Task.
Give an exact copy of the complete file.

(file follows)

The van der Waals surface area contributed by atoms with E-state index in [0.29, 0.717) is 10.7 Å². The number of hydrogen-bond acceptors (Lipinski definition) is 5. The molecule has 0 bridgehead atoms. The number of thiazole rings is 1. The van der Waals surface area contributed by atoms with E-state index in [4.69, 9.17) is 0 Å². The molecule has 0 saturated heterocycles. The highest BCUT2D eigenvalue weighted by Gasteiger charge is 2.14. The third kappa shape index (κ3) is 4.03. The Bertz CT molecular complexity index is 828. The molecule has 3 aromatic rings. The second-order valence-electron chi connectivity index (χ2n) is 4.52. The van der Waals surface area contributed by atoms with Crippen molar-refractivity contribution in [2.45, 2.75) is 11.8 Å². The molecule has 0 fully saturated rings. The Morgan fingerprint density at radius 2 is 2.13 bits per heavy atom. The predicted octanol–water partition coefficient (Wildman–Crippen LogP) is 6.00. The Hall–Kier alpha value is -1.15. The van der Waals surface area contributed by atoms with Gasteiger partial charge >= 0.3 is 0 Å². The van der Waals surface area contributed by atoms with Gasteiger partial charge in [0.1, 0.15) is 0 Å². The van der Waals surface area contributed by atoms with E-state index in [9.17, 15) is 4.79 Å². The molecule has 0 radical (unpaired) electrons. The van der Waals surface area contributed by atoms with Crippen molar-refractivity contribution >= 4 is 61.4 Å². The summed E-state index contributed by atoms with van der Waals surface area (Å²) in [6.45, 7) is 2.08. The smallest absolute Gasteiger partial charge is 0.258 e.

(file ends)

The van der Waals surface area contributed by atoms with E-state index in [0.29, 0.717) is 10.7 Å². The number of hydrogen-bond acceptors (Lipinski definition) is 5. The molecule has 0 bridgehead atoms. The number of thiazole rings is 1. The van der Waals surface area contributed by atoms with E-state index in [4.69, 9.17) is 0 Å². The molecule has 0 saturated heterocycles. The highest BCUT2D eigenvalue weighted by Gasteiger charge is 2.14. The third kappa shape index (κ3) is 4.03. The Bertz CT molecular complexity index is 828. The molecule has 3 aromatic rings. The second-order valence-electron chi connectivity index (χ2n) is 4.52. The van der Waals surface area contributed by atoms with Crippen molar-refractivity contribution in [2.45, 2.75) is 11.8 Å². The molecule has 0 fully saturated rings. The Morgan fingerprint density at radius 2 is 2.13 bits per heavy atom. The predicted octanol–water partition coefficient (Wildman–Crippen LogP) is 6.00. The Hall–Kier alpha value is -1.15. The van der Waals surface area contributed by atoms with Gasteiger partial charge >= 0.3 is 0 Å². The van der Waals surface area contributed by atoms with Gasteiger partial charge in [0.1, 0.15) is 0 Å². The van der Waals surface area contributed by atoms with E-state index in [9.17, 15) is 4.79 Å². The molecule has 0 radical (unpaired) electrons. The van der Waals surface area contributed by atoms with Crippen molar-refractivity contribution >= 4 is 61.4 Å². The summed E-state index contributed by atoms with van der Waals surface area (Å²) in [6.45, 7) is 2.08. The smallest absolute Gasteiger partial charge is 0.258 e.